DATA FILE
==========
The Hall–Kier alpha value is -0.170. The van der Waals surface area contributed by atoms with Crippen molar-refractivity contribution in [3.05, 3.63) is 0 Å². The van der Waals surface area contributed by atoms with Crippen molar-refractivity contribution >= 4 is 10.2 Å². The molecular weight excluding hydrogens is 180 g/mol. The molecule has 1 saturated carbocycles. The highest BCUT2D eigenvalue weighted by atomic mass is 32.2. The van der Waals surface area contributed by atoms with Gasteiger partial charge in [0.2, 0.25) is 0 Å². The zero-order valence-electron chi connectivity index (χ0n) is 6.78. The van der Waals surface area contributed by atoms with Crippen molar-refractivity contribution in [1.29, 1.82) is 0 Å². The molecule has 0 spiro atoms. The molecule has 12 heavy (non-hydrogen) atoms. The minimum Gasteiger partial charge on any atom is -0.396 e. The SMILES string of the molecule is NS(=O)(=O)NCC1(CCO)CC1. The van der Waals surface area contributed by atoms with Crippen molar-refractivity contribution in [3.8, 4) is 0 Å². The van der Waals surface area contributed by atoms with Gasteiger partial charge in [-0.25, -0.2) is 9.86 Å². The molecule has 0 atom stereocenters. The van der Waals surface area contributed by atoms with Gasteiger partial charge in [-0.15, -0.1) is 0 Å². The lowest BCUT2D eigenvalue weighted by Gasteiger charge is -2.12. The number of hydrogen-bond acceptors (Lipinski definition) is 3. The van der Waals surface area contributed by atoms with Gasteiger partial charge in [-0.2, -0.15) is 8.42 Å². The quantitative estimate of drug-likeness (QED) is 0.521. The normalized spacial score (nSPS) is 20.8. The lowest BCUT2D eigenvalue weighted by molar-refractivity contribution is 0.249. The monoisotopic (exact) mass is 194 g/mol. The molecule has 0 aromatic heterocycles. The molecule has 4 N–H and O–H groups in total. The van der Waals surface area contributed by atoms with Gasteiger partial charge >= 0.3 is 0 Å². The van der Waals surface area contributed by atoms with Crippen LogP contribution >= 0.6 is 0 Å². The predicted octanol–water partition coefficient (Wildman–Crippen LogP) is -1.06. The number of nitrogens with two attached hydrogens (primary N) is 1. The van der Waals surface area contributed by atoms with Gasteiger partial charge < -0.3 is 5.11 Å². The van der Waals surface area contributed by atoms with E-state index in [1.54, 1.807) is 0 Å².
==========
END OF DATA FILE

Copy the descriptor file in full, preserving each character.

The Hall–Kier alpha value is -0.170. The van der Waals surface area contributed by atoms with Crippen molar-refractivity contribution in [3.05, 3.63) is 0 Å². The van der Waals surface area contributed by atoms with Crippen molar-refractivity contribution >= 4 is 10.2 Å². The molecular weight excluding hydrogens is 180 g/mol. The molecule has 1 saturated carbocycles. The highest BCUT2D eigenvalue weighted by atomic mass is 32.2. The van der Waals surface area contributed by atoms with Gasteiger partial charge in [0.2, 0.25) is 0 Å². The zero-order valence-electron chi connectivity index (χ0n) is 6.78. The van der Waals surface area contributed by atoms with Crippen molar-refractivity contribution in [1.29, 1.82) is 0 Å². The molecule has 0 spiro atoms. The molecule has 12 heavy (non-hydrogen) atoms. The minimum Gasteiger partial charge on any atom is -0.396 e. The SMILES string of the molecule is NS(=O)(=O)NCC1(CCO)CC1. The van der Waals surface area contributed by atoms with Crippen molar-refractivity contribution in [3.8, 4) is 0 Å². The van der Waals surface area contributed by atoms with Gasteiger partial charge in [-0.25, -0.2) is 9.86 Å². The molecule has 0 atom stereocenters. The van der Waals surface area contributed by atoms with Gasteiger partial charge in [-0.15, -0.1) is 0 Å². The lowest BCUT2D eigenvalue weighted by Gasteiger charge is -2.12. The number of hydrogen-bond acceptors (Lipinski definition) is 3. The van der Waals surface area contributed by atoms with Gasteiger partial charge in [-0.2, -0.15) is 8.42 Å². The quantitative estimate of drug-likeness (QED) is 0.521. The normalized spacial score (nSPS) is 20.8. The lowest BCUT2D eigenvalue weighted by molar-refractivity contribution is 0.249. The monoisotopic (exact) mass is 194 g/mol. The molecule has 0 aromatic heterocycles. The molecule has 4 N–H and O–H groups in total. The van der Waals surface area contributed by atoms with Gasteiger partial charge >= 0.3 is 0 Å². The van der Waals surface area contributed by atoms with Crippen LogP contribution >= 0.6 is 0 Å². The predicted octanol–water partition coefficient (Wildman–Crippen LogP) is -1.06. The number of nitrogens with two attached hydrogens (primary N) is 1. The van der Waals surface area contributed by atoms with Gasteiger partial charge < -0.3 is 5.11 Å². The van der Waals surface area contributed by atoms with E-state index in [1.54, 1.807) is 0 Å².